As European companies look to invest in Iran, they will have to comply with recent legislation on responsible business such as the French law on the duty of vigilance or the UK Modern Slavery Act. They will also have to live up to the expectations of international standards on responsible business such as the OECD Guidelines for Multinational Enterprises that apply everywhere an OECD headquartered company operates, or the IFC Performance Standards if they look for financial support from export credit agencies and even commercial banks. But is the pressure on companies to act responsibly in Iran only based on international standards? Or do Iranians themselves expect companies to act responsibly when operating in Iran?
To gain rigorous insights into this question, the Iran Business Responsibility project (IBR) carried out a groundbreaking poll inside Iran to measure the attitudes of urban Iranians toward responsible business issues. The poll was conducted via telephone interviews with 1,004 Iranians living in urban settings across the country in November 2017.
The results are significant: Iranians are deeply concerned about the impact of business on people and the environment and believe companies have a responsibility to ensure both are respected in the context of their activities.
The results show not only that a large majority of Iranians are familiar with the term "responsible business" but that they associate the term with many of the same issues that are reflected in international standards on responsible business. For example, a large percentage of Iranians feel strongly that companies are responsible for respecting the environment, ensuring occupational health and safety and respecting workers’ rights. They also believe companies are responsible for respecting communities that may be impacted by business activities and for respecting consumer rights.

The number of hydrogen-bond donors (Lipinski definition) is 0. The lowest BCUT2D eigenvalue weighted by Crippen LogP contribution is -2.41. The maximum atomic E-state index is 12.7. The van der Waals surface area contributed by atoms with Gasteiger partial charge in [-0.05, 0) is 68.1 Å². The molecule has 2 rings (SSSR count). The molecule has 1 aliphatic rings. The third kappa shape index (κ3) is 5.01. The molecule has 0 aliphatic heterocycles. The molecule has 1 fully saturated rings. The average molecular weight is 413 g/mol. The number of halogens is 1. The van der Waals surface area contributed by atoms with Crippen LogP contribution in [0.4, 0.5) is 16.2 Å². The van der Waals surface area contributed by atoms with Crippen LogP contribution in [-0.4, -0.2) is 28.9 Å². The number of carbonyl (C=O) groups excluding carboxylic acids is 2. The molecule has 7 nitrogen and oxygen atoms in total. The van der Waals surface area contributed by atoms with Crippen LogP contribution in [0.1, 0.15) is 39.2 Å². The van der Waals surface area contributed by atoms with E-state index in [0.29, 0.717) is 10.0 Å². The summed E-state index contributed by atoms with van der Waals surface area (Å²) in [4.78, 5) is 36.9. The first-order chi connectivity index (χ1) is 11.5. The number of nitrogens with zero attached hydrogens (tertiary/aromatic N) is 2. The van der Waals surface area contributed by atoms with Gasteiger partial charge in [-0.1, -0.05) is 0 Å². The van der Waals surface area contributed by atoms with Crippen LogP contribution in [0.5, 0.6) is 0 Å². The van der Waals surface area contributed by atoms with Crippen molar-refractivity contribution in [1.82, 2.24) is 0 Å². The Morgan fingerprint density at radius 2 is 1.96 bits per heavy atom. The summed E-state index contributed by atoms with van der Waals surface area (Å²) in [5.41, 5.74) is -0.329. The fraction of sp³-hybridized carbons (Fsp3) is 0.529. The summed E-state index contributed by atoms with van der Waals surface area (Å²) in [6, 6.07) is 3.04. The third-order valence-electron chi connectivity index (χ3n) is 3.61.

The poll also showed that Iranians consider the reputation of the company and the absence of harassment in the workplace among the most important factors when considering employment - after such fundamental factors as salary and liking the job.
When asked about non-discrimination in access to employment, Iranian respondents showed active agreement with the idea that companies should ensure people with disabilities do not suffer discrimination in the workplace. On the other hand, the poll highlights areas where European companies may face challenges when implementing other types of non-discrimination policies, such as those concerning gender, religion and national origin.
The poll also indicates that perceptions on how European and Iranian companies compare on responsible business performance present a challenge for European companies. When asked to compare Iranian state-owned companies, European companies and Iranian private companies on key responsible business issues such as ensuring non-harassment at work, occupational health and safety, respecting the environment and considering the public interest when making business decisions, Iranian state-owned companies ranked far and away higher than European companies. This demonstrates that European companies will have to prove themselves in terms of acting responsibly and could gain a competitive advantage in Iran by doing so.
In sum, this first of its kind poll confirms that Iranians have strong expectations of companies to respect people and the environment. This means that as European companies look to comply with responsible business legislation and international standards in Iran they will also be responding to local expectations.Close introduction